Italian Design

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Vietri Ceramics: An Overview
Friday, June 24TH, 2011 by Anna De Filippo
Despite countless attempts at imitation by others, ceramics from Vietri (le ceramiche di Vietri) have proven themselves to be so unique that they can't be duplicated. Thanks to the ceramics' rich history and tradition, not to mention the specialized system used to produce it, Vietri's ceramics really are in a class of their own. The process and the result are both deeply rooted in the tradition of authentic Italian handicrafts. Le ceramiche di Vietri boast a centuries-old tradition that dates back to the 15th century. Its history has been documented through ancient furnishings and fittings,...
The Trademark of Vietri Ceramics
Thursday, June 16TH, 2011 by Anna De Filippo
Vietri ceramics are so exclusive and in demand that, unfortunately, there are many examples of forgeries and copies of the real thing. While Vietri is not the only place in Italy to produce ceramics they do manufacture a type made famous due to its style and quality. The only way to make sure you're getting the real thing is to buy la ceramica di Vietri, and know what you're looking for when you do. Here are some things to look for to ensure you don't get deceived by a copy: Place of Production The real ceramica di Vietri is only produced in a very restricted area that includes all the...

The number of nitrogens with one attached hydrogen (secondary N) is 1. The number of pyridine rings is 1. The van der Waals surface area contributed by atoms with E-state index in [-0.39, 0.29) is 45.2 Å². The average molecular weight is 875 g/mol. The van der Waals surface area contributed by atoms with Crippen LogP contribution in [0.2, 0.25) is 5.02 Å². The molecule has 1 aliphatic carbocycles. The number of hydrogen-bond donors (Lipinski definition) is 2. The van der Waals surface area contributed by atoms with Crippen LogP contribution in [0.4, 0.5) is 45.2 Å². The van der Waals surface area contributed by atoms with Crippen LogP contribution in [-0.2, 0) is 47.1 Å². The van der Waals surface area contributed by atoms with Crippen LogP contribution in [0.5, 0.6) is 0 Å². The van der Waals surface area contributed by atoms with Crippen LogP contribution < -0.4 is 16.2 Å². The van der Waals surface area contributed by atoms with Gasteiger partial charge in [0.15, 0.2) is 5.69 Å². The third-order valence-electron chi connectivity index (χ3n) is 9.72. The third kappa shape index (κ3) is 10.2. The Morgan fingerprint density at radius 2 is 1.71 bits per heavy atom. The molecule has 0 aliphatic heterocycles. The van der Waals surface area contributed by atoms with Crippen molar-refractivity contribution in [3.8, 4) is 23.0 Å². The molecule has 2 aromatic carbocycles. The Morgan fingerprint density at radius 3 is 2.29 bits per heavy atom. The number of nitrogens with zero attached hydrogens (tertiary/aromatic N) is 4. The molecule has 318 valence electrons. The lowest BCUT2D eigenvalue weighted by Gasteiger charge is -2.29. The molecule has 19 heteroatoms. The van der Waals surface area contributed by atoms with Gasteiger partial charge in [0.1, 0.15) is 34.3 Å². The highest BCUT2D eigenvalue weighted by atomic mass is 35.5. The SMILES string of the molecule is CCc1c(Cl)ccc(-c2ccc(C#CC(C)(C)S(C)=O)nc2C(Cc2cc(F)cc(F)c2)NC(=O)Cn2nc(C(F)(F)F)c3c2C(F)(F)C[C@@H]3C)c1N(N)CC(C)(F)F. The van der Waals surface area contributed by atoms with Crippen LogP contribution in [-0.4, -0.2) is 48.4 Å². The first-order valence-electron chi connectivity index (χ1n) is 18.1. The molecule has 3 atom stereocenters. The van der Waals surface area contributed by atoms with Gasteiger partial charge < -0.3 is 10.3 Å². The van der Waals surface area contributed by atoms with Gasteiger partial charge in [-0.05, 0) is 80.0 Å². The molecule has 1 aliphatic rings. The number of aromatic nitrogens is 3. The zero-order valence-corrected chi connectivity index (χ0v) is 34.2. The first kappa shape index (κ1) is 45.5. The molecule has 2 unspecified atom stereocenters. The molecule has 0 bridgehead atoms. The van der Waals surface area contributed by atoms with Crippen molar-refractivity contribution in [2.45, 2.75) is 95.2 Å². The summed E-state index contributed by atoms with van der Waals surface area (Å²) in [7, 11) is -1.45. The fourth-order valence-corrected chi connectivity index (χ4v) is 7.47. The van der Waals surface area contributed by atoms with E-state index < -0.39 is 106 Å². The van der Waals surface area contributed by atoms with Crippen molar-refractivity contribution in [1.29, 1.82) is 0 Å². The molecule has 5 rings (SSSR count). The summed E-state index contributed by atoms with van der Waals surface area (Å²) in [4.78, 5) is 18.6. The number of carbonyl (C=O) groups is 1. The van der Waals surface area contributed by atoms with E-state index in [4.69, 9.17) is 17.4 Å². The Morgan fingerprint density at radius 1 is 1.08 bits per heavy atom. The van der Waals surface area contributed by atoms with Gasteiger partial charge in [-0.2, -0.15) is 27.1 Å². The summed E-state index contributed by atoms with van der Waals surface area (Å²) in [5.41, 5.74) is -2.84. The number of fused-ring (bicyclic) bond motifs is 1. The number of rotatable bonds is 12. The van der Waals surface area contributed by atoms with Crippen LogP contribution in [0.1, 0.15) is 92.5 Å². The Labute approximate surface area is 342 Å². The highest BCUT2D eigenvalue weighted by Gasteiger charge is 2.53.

Capodimonte Porcelain
Wednesday, June 15TH, 2011 by Anna De Filippo
Capodimonte is a small area of Naples situated near the park of the same name. Lost in the upper part of the town, Capodimonte became famous thanks to local craftsmen who have handed down the how-tos of Capodimonte porcelain production through generations. The ancient tradition of porcelain production dates back to the 13th century in Europe. This delicate art only became known in Europe after china was brought over by travelers and explorers from Asia.     After the arrival of those first examples of china, Europeans began attempting, and failing, to make their own. Until the18th...
The Beauty of Italian Charm Jewelry
Monday, June 13TH, 2011 by ancos
Keira Knightley loves hers, Oprah also wears one, and they are not the only celebrities who wear them. If you wear an Italian charm bracelet you will be entirely on trend. Charm jewelry dates back to ancient times. Egyptian pharaohs used to be buried with expensive gold necklaces which they thought would bring them luck in the after-world. Their graves glittered with gold and colorful gems, such as rubies and emeralds. No expense was spared for their journeys into the after-life. The ancient Romans believed that amulets would bring them good luck, protect them from evil, and bring...
Designer Gio Ponti
Thursday, February 18TH, 2010 by bubbles
Italian Designer: Gio Ponti A man of many talents, Gio Ponti's name is one of the first to come to mind when speaking of Italian designers. Born in 1891 in Milan, Ponti spent his childhood in the Italian capital, and enrolled himself in an architecture degree at the Politecnico Milano. Gio Ponti's early career: He graduated in the year 1921, having interrupted his studies during World War I. But instead of using his architectural degree, he chose to work as an art director for the ceramics manufacturer, Richard-Ginori. During his stint at the company from 1923 to 1930, he introduced...